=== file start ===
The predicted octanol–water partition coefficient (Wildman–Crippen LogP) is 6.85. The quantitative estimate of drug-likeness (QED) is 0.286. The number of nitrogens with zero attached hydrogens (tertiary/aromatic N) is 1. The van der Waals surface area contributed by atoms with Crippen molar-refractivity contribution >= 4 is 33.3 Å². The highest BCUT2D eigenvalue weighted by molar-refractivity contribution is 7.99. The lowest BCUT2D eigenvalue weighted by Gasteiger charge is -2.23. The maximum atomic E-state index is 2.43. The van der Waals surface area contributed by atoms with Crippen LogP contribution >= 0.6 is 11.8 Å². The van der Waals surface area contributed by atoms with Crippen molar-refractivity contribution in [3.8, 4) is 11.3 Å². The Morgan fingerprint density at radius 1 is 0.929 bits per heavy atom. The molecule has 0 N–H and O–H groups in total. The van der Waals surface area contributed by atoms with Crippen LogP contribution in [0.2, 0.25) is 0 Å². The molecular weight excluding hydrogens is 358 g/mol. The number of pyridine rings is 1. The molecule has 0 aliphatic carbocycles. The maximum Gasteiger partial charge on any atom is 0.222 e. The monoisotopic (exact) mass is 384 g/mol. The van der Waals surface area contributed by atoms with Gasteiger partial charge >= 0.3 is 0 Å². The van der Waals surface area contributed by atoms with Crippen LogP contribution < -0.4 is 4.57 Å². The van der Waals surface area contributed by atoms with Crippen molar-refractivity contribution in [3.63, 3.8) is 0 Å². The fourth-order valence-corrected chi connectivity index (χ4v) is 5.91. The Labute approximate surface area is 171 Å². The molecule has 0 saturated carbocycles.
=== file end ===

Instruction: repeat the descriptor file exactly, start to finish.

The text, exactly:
The predicted octanol–water partition coefficient (Wildman–Crippen LogP) is 6.85. The quantitative estimate of drug-likeness (QED) is 0.286. The number of nitrogens with zero attached hydrogens (tertiary/aromatic N) is 1. The van der Waals surface area contributed by atoms with Crippen molar-refractivity contribution >= 4 is 33.3 Å². The highest BCUT2D eigenvalue weighted by molar-refractivity contribution is 7.99. The lowest BCUT2D eigenvalue weighted by Gasteiger charge is -2.23. The maximum atomic E-state index is 2.43. The van der Waals surface area contributed by atoms with Crippen LogP contribution >= 0.6 is 11.8 Å². The van der Waals surface area contributed by atoms with Crippen molar-refractivity contribution in [3.8, 4) is 11.3 Å². The Morgan fingerprint density at radius 1 is 0.929 bits per heavy atom. The molecule has 0 N–H and O–H groups in total. The van der Waals surface area contributed by atoms with Crippen LogP contribution in [0.2, 0.25) is 0 Å². The molecular weight excluding hydrogens is 358 g/mol. The number of pyridine rings is 1. The molecule has 0 aliphatic carbocycles. The maximum Gasteiger partial charge on any atom is 0.222 e. The monoisotopic (exact) mass is 384 g/mol. The van der Waals surface area contributed by atoms with Gasteiger partial charge >= 0.3 is 0 Å². The van der Waals surface area contributed by atoms with Crippen LogP contribution < -0.4 is 4.57 Å². The van der Waals surface area contributed by atoms with Crippen molar-refractivity contribution in [3.63, 3.8) is 0 Å². The fourth-order valence-corrected chi connectivity index (χ4v) is 5.91. The Labute approximate surface area is 171 Å². The molecule has 0 saturated carbocycles.